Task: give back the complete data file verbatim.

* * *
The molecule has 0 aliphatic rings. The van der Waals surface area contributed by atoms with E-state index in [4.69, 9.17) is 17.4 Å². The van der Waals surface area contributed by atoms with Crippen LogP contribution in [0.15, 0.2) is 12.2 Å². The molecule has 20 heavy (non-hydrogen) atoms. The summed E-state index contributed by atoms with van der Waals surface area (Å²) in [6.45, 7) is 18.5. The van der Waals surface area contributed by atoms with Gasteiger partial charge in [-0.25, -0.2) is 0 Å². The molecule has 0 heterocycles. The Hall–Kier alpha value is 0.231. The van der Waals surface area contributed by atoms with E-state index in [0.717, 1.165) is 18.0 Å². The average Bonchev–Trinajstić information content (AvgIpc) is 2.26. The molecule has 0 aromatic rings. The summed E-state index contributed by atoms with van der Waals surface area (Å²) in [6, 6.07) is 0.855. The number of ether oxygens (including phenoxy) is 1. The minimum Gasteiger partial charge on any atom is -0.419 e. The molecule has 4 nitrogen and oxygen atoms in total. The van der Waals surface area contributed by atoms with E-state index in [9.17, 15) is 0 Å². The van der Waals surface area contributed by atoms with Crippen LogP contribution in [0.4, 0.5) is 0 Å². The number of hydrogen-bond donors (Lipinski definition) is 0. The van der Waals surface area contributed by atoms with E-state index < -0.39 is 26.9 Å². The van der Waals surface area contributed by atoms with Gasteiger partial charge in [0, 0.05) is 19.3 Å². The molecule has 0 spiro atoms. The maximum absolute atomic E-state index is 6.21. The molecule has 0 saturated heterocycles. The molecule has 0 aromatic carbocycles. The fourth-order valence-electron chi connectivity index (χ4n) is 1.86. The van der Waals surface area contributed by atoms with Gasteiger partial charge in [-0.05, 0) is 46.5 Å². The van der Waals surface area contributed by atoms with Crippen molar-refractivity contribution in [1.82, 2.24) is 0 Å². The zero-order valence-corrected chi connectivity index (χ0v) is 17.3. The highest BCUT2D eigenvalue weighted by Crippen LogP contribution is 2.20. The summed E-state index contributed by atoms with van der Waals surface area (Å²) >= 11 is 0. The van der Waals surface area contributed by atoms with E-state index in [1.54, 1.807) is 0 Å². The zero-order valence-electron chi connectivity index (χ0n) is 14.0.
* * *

The molecule has 0 aliphatic rings. The van der Waals surface area contributed by atoms with E-state index in [4.69, 9.17) is 17.4 Å². The van der Waals surface area contributed by atoms with Crippen LogP contribution in [0.15, 0.2) is 12.2 Å². The molecule has 20 heavy (non-hydrogen) atoms. The summed E-state index contributed by atoms with van der Waals surface area (Å²) in [6.45, 7) is 18.5. The van der Waals surface area contributed by atoms with Gasteiger partial charge in [-0.25, -0.2) is 0 Å². The molecule has 0 heterocycles. The Hall–Kier alpha value is 0.231. The van der Waals surface area contributed by atoms with E-state index in [0.717, 1.165) is 18.0 Å². The average Bonchev–Trinajstić information content (AvgIpc) is 2.26. The molecule has 0 aromatic rings. The summed E-state index contributed by atoms with van der Waals surface area (Å²) in [6, 6.07) is 0.855. The number of ether oxygens (including phenoxy) is 1. The minimum Gasteiger partial charge on any atom is -0.419 e. The molecule has 4 nitrogen and oxygen atoms in total. The van der Waals surface area contributed by atoms with E-state index in [9.17, 15) is 0 Å². The van der Waals surface area contributed by atoms with Crippen LogP contribution in [0.4, 0.5) is 0 Å². The number of hydrogen-bond donors (Lipinski definition) is 0. The van der Waals surface area contributed by atoms with E-state index < -0.39 is 26.9 Å². The van der Waals surface area contributed by atoms with Gasteiger partial charge in [0, 0.05) is 19.3 Å². The molecule has 0 spiro atoms. The maximum absolute atomic E-state index is 6.21. The molecule has 0 saturated heterocycles. The molecule has 0 aromatic carbocycles. The fourth-order valence-electron chi connectivity index (χ4n) is 1.86. The van der Waals surface area contributed by atoms with Gasteiger partial charge in [-0.05, 0) is 46.5 Å². The van der Waals surface area contributed by atoms with Crippen molar-refractivity contribution in [1.82, 2.24) is 0 Å². The zero-order valence-corrected chi connectivity index (χ0v) is 17.3. The highest BCUT2D eigenvalue weighted by Crippen LogP contribution is 2.20. The summed E-state index contributed by atoms with van der Waals surface area (Å²) >= 11 is 0. The van der Waals surface area contributed by atoms with E-state index in [1.54, 1.807) is 0 Å². The zero-order valence-electron chi connectivity index (χ0n) is 14.0.